Exhibition “Music on bones” is dedicated to the unique episode in the life of post-war Soviet society: in the late 1940s — early 1960s inventive the Soviet fans used captured and self-made recorders to secretly copy to x-rays of the music, were not permitted by the censorship repertoire.

Exhibition at the Garage — a result of the ongoing research project X-Ray Audio (London). In installations created specifically for the Museum of objects and documents 1940–1960-ies, incorporate technology smuggled, prohibited the culture of recycling policy during the cold war and human ingenuity. Along with the original recordings of “music on the bones” heard stories of people who made and distributed. Photos of vintage plates included in the exhibition, reveal their unintentional beauty — the “random” aesthetic of those born from the need of unique products in the clandestine manufacture.

Contrary to popular myth, the music recorded “on the bones” these “plates” was due to the fact that they show different parts of the skeleton, was not only Western jazz and then rock-n-roll, but Russian emigre music, criminals and Gypsy songs. Soviet music “bootleggers”, risking their freedom, did the coveted hits available to a wider audience, thereby creating a bright Chapter in the history of Russian samizdat. In the mid-1960s, the advent of reel-to-reel tape recorders put an end to this amazing phenomenon, and gradually an underground market for these uniquevisually and acoustically — artifacts disappeared.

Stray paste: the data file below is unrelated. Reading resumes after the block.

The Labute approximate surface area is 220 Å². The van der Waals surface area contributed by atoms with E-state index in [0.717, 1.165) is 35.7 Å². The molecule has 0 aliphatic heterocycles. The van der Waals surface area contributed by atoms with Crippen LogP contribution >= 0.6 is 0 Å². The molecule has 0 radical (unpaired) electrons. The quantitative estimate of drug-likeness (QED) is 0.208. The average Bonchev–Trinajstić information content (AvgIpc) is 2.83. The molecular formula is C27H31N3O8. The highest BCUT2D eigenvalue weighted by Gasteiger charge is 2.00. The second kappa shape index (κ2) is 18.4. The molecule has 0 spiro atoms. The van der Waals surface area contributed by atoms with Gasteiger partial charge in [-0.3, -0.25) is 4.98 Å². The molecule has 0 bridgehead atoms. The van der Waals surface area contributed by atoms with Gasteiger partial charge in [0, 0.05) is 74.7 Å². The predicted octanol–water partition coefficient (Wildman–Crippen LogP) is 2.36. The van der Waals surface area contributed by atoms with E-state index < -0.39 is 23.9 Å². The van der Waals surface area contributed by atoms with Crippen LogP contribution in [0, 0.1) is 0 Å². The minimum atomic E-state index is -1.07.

“These are the prints of pain and trauma c recorded sounds of forbidden pleasure, fragile internals photos of Soviet citizens, covered with ghostly music who is secretly loved by them, fine the carriers of the punk protest; it is “retenida”. In a culture where the record industry was under the total control of the state, audiophiles discovered the amazing alternate way of replication,” says Stephen Coates, the curator of the exhibition.
Exhibition “Music on the bones”

“This project is a selfless long-term study, the archive of samizdat art, cultural resistance, a daring enterprise. Medical images of human bodies shed light on confusing and attractive type of musical media, opening a portal to a little-known, openaudio images Chapter in the history of post-war communism,” says Sukhdev Sandhu, Professor of English, social and cultural analysis at new York University.

The exhibition is curated by musician Stephen Coates and photographer Paul heartfield (X-Ray Audio, London), the producers in Russia — Sergey Korsakov and the project “Cardboardia”. Exhibition in the Museum “Garage” organized by Ekaterina Lazareva, associate curator of the Museum. The exhibition is timed programme of public events.

In the first days of the exhibition in the atrium of the Museum “Garage” held a performance of “Cabaret X-Ray,” dedicated to the heroes of the underground culture of “music on the bones”. During the concert, special guest musicians, the audience witnessed the creation of a new record x-ray images on the original recorder of the 1950s